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A Christian Perspective on Pastrol Care

John Breadon's picture

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The shepherd

Although we live in what some call a post-Christian age, the imprint of our country’s Christian past can be seen in every corner of British culture, especially in everyday words and phrases. Take the word ‘pastor’ for example (from which we get ‘pastoral’ and the concept of ‘pastoral care’.) The word derives from the Latin for shepherd. Clearly, this can be traced back to Jesus’ shepherd stories and sayings in the Gospels. Consider this example from John 10: 11-15:

I am the good shepherd. The good shepherd lays down his life for the sheep. The hired hand, who is not the shepherd and does not own the sheep, sees the wolf coming and leaves the sheep and runs away—and the wolf snatches them and scatters them. The hired hand runs away because a hired hand does not care for the sheep. I am the good shepherd. I know my own and my own know me, just as the Father knows me and I know the Father. And I lay down my life for the sheep.

This is a very rich model for care-giving, although some will find it perhaps overly protective and a bit too fatherly. And then there’s the obvious corollary, that religious followers are, well, rather like sheep (they run around in groups and are a bit thick). Atheists, understandably, have had some real fun with this self-chosen Christian metaphor. Gospel language of shepherding as a way of approaching Christian leadership (ordained and lay) continues in the rest of the New Testament. As early missionary endeavours got underway, fragile Christian communities soon found they needed some structure and a grasp of who should do what, and why. What better way to reflect on the qualities of a good leader than via that familiar language of shepherding? I Peter 5: 2-4 urges the leaders of an early Christian community to be wise and good shepherds:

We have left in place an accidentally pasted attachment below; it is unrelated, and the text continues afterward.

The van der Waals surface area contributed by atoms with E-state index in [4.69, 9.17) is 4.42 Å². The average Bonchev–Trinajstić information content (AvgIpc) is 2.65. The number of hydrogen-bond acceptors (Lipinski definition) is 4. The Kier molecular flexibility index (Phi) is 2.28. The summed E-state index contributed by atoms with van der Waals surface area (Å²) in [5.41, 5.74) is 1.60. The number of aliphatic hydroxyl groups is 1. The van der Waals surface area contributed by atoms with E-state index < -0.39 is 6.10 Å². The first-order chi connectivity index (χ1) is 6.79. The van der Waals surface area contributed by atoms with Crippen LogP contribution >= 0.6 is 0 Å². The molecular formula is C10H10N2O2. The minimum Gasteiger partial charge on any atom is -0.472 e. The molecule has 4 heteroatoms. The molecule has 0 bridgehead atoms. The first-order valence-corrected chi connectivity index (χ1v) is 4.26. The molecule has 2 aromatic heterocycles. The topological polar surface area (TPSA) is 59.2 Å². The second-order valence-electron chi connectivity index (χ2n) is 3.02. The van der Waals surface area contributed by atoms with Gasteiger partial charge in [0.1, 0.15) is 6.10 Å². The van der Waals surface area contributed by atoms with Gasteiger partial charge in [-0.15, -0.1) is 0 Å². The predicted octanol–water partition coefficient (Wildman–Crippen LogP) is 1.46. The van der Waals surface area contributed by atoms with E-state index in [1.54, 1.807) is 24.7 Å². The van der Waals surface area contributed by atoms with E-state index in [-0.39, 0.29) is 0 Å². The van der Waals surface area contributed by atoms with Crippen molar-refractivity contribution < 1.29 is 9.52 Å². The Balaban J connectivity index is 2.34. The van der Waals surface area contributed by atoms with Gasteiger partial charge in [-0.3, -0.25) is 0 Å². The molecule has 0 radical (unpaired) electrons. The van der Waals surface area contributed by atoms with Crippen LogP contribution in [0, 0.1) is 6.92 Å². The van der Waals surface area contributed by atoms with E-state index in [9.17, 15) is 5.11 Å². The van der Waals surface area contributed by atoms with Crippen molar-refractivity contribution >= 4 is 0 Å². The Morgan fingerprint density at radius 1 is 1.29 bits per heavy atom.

Now as an elder myself and a witness of the sufferings of Christ, as well as one who shares in the glory to be revealed, I exhort the elders among you to tend the flock of God that is in your charge, exercising the oversight, not under compulsion but willingly, as God would have you do it — not for sordid gain but eagerly. Do not lord it over those in your charge, but be examples to the flock. And when the chief shepherd appears, you will win the crown of glory that never fades away.

Shepherd talk however didn’t begin with Jesus. It springs into life way back in the pages of the Hebrew Bible (or Old Testament). That is obvious enough considering how the ancient Hebrews were always on the move and needed the ease of a mobile food supply. It’s hardly surprising then that Jesus uses shepherd, sheep and goats imagery because he knew the ancient writings very well, according to the Gospels. Even those who rarely open a Bible will probably have heard these famous words, taken from the opening verses of Psalm 23, read at a funeral service or some other rite of passage:

The Lord is my shepherd, I shall not want.
He makes me lie down in green pastures;
he leads me beside still waters;
he restores my soul.
He leads me in right paths

for his name’s sake.

The pastor

Today, most mainstream Christian churches still refer to the priest or minister as pastor: one set apart to care for, tend and love his (or in many cases now, her) people through good times and bad. Few perhaps would go so far as to lay down their life of their flock.

Metaphors are one thing, but do priests today live up to the lofty calling of selfless shepherding? Well, they should, even if they don’t. When I was ordained deacon (the probation period as you start out in the ministry), I was given my very own diaconate ‘job description’ (called the Ordinal). Here it is: